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Kaya and his brother Jack.

Voices / Counterpoint

Kaya’s story

One family’s journey through opiate-use disorder, treatment, victory, and heartbreak

Brenda Lynn Siegel is a frequent contributor to these pages and the loving aunt of Kaya Benjamin Siegel.

Newfane

RE: “” [, Nov. 30]:

Kaya Siegel died on March 8, 2018 of a heroin overdose at the age of 25, becoming a statistic in an epidemic tearing through our youth. These statistics are children, grandchildren, sisters, brothers, and friends.

Born on March 22, 1992 at home in Brattleboro, his parents, Johnathon and Ea, were in love with their new baby. His smile was contagious and his personality joyful. He was the first baby of the next generation in our family. His mom was a lovely nursery school teacher and was extremely attentive, and he followed his papa around almost like a sidekick.

When Kaya was 4{1/2}, his papa, my brother, died.

Johnathon suffered from mental illness and PTSD. He died while using heroin at the age of 25; he was not addicted.

Following the death of his father, our family created a strong union and support system around Kaya. We came together in tough circumstances and did the best we could to create a happy, stable childhood for this boy we all loved.

Kaya was a normal kid; he loved to read, and he always had a book with him. Throughout his time at Putney Central School, he played sports in the rec league and was quite talented. He was an extraordinary writer. He was often busy “writing a novel.”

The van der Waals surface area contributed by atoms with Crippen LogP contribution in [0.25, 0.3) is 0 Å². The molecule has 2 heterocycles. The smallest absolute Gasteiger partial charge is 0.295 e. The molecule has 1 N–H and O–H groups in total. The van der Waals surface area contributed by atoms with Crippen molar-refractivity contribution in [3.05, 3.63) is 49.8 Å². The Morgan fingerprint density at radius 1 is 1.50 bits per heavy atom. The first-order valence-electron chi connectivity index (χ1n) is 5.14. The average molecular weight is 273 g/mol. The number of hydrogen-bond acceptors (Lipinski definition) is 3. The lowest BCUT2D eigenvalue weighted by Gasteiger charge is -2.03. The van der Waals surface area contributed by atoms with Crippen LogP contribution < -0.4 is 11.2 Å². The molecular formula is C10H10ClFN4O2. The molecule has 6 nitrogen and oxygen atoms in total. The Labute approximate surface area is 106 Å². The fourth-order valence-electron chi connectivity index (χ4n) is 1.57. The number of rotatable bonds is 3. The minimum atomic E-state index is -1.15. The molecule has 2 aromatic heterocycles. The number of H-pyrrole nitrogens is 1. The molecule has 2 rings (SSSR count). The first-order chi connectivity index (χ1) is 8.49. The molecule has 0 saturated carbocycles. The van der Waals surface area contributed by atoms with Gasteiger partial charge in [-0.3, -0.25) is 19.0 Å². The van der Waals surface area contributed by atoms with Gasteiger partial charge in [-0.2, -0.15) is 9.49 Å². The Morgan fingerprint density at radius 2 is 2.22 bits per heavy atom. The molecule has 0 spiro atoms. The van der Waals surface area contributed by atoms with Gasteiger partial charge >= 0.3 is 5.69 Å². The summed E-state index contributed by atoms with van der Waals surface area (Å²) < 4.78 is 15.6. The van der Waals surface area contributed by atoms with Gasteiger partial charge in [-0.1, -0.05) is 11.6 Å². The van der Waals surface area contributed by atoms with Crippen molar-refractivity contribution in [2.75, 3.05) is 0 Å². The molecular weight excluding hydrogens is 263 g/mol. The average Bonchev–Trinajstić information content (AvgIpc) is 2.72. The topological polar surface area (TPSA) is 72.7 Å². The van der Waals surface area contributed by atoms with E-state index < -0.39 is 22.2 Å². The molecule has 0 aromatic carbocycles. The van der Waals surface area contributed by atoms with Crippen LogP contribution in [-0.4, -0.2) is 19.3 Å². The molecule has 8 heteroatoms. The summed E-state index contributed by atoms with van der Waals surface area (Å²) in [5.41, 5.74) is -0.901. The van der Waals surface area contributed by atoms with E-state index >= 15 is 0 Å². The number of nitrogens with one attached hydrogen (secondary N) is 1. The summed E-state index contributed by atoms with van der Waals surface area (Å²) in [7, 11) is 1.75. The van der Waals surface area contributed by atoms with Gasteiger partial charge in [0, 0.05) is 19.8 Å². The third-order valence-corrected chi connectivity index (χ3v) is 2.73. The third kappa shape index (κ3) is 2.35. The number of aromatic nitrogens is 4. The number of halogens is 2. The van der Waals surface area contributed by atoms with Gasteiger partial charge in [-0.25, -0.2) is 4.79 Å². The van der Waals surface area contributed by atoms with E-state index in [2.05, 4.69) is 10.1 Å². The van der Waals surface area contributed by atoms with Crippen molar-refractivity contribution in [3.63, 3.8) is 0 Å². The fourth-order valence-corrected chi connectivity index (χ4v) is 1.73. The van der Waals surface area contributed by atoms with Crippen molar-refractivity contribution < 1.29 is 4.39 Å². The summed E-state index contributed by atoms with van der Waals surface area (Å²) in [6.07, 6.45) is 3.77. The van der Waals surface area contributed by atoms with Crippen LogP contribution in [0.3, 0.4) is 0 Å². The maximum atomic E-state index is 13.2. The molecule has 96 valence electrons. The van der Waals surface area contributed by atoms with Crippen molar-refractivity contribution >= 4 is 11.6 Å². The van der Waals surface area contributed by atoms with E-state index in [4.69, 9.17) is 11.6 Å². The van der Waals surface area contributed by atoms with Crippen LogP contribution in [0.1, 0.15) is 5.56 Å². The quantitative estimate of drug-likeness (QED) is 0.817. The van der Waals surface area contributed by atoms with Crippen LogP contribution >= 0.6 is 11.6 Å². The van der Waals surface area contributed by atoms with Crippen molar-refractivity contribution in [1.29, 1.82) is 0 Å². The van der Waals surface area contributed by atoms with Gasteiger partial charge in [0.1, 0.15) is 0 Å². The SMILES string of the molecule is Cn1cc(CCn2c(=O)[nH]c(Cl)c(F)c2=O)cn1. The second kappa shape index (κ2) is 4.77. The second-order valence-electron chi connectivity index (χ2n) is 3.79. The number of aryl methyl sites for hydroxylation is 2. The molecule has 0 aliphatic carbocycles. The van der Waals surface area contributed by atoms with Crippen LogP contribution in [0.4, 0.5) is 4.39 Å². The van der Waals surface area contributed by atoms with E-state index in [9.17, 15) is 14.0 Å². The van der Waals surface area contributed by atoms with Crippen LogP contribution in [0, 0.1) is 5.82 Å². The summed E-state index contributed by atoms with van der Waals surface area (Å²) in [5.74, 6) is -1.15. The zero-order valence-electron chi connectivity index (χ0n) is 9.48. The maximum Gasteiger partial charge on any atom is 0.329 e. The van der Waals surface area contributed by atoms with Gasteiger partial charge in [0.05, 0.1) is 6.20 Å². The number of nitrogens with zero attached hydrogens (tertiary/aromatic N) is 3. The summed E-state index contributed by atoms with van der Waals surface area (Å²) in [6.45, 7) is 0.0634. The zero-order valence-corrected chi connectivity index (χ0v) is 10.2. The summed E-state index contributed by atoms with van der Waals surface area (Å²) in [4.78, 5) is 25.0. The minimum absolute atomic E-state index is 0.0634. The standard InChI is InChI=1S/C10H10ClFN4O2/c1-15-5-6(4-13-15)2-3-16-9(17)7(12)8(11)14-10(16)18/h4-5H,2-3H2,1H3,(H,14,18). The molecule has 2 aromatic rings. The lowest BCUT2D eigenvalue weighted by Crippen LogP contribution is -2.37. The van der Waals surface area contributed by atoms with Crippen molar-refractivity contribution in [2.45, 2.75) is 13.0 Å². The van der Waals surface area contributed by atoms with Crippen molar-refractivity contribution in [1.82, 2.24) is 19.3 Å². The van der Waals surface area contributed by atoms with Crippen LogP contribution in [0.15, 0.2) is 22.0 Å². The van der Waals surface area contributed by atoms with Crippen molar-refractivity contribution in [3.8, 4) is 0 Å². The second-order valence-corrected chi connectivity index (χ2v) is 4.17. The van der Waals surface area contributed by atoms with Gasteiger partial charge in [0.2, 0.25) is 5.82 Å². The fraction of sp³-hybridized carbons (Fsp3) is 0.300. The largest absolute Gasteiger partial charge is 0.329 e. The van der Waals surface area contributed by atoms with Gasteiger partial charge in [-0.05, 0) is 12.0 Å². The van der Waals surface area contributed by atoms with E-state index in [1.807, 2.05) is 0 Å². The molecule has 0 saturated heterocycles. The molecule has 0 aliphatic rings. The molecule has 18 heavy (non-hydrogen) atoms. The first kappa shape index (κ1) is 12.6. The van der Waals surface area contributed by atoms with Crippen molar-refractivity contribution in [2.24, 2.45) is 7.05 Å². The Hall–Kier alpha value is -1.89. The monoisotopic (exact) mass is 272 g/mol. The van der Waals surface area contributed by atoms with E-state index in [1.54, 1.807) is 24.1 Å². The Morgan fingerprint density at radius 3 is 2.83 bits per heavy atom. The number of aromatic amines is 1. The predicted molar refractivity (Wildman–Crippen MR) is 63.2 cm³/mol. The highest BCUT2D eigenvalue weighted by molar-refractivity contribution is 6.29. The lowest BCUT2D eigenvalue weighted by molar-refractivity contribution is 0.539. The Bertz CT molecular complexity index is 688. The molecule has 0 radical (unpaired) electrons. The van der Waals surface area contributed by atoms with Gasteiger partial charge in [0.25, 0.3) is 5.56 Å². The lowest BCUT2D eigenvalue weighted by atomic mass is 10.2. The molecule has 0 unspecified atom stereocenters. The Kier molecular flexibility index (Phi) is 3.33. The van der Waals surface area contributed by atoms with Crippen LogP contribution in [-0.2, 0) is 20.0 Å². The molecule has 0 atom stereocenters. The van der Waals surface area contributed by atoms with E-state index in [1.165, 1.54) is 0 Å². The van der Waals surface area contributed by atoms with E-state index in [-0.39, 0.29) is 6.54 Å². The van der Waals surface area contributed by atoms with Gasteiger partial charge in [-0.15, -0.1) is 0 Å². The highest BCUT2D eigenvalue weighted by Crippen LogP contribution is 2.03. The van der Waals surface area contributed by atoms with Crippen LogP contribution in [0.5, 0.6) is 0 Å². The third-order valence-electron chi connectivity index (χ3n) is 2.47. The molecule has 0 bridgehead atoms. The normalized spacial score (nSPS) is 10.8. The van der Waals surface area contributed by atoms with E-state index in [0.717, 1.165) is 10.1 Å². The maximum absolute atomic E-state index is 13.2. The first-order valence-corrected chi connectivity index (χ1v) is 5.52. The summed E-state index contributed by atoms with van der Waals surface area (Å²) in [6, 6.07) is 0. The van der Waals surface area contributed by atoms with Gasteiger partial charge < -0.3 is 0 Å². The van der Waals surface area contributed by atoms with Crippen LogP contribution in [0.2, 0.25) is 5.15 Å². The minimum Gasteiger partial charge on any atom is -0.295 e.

He was the funniest person I knew. We were often shushing him and then hysterically laughing. He made everyone feel at ease and welcome no matter who they were, from the time he was little until the day he died.

When Kaya was 15, he began to show the signs of mental illness. Our family was afraid — we would have done anything to help him. We sent him to a wilderness program in Utah that turned out OK. But then we were advised to send him to Vista, another facility in Utah.

There, Kaya was shamed and punished in ways that can only be called abuse. They did things like make him sleep on cement floors under fluorescent lights without a blanket for several weeks. It was a severe behavior modification approach that used shaming and downright verbal abuse.

Kaya told us many times how much the experience damaged him. He told us stories of the abuse, stories that are hard to even speak out loud. We didn’t know — we were trying to save him, to help him, not to harm him.

When Kaya came home at the age of 18, he set out to complete high school. He did graduate from Brattleboro Union High School. In that year, though still struggling, he spent time with friends and family and had some more-or-less normal times. He was extremely smart. Our hopes for his future were great.

* * *

When Kaya was 19, a monster I call Heroin enveloped him.

At times it stole him, made him a shell of a human being. In the worst moments, you could feel the dark cloud that surrounded him. Our family frequently would call one another to see if one of us had seen him or heard from him.

We knew he was getting beat up severely for not having money to pay for drugs. We knew that he did not want to be using. We knew he wanted to stop and couldn’t. We knew that he had infections in his arms that were not being treated.

His mom would drive around at times seeing if she could find him. Some days I would have coffee with him and leave town and cry all the way home thinking, “What if tonight he dies? What if I left him there and didn’t give him money and someone kills him? What if today is the day he overdoses?”

Each person in my family was all consumed by this illness.